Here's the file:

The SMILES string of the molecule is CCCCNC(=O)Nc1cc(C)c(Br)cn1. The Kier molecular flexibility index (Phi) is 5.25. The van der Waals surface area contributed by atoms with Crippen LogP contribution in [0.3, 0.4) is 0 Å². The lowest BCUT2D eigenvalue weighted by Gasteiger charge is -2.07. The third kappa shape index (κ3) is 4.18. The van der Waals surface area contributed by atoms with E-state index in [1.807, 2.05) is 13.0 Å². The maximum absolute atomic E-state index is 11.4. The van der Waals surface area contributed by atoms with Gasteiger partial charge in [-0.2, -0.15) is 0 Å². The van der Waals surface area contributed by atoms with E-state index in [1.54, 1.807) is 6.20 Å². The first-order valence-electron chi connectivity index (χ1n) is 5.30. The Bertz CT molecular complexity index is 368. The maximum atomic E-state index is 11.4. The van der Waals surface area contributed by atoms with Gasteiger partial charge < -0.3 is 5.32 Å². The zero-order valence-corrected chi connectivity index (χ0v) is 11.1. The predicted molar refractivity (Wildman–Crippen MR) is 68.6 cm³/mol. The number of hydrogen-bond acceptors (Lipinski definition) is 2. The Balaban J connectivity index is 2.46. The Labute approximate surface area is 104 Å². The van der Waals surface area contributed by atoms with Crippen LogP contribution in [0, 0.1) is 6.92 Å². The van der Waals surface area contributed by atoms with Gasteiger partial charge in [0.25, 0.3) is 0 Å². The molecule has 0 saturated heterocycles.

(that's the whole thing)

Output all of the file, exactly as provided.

The SMILES string of the molecule is CCCCNC(=O)Nc1cc(C)c(Br)cn1. The Kier molecular flexibility index (Phi) is 5.25. The van der Waals surface area contributed by atoms with Crippen LogP contribution in [0.3, 0.4) is 0 Å². The lowest BCUT2D eigenvalue weighted by Gasteiger charge is -2.07. The third kappa shape index (κ3) is 4.18. The van der Waals surface area contributed by atoms with E-state index in [1.807, 2.05) is 13.0 Å². The maximum absolute atomic E-state index is 11.4. The van der Waals surface area contributed by atoms with Gasteiger partial charge in [-0.2, -0.15) is 0 Å². The van der Waals surface area contributed by atoms with E-state index in [1.54, 1.807) is 6.20 Å². The first-order valence-electron chi connectivity index (χ1n) is 5.30. The Bertz CT molecular complexity index is 368. The maximum atomic E-state index is 11.4. The van der Waals surface area contributed by atoms with Gasteiger partial charge < -0.3 is 5.32 Å². The zero-order valence-corrected chi connectivity index (χ0v) is 11.1. The predicted molar refractivity (Wildman–Crippen MR) is 68.6 cm³/mol. The number of hydrogen-bond acceptors (Lipinski definition) is 2. The Balaban J connectivity index is 2.46. The Labute approximate surface area is 104 Å². The van der Waals surface area contributed by atoms with Crippen LogP contribution in [0, 0.1) is 6.92 Å². The van der Waals surface area contributed by atoms with Gasteiger partial charge in [0.25, 0.3) is 0 Å². The molecule has 0 saturated heterocycles.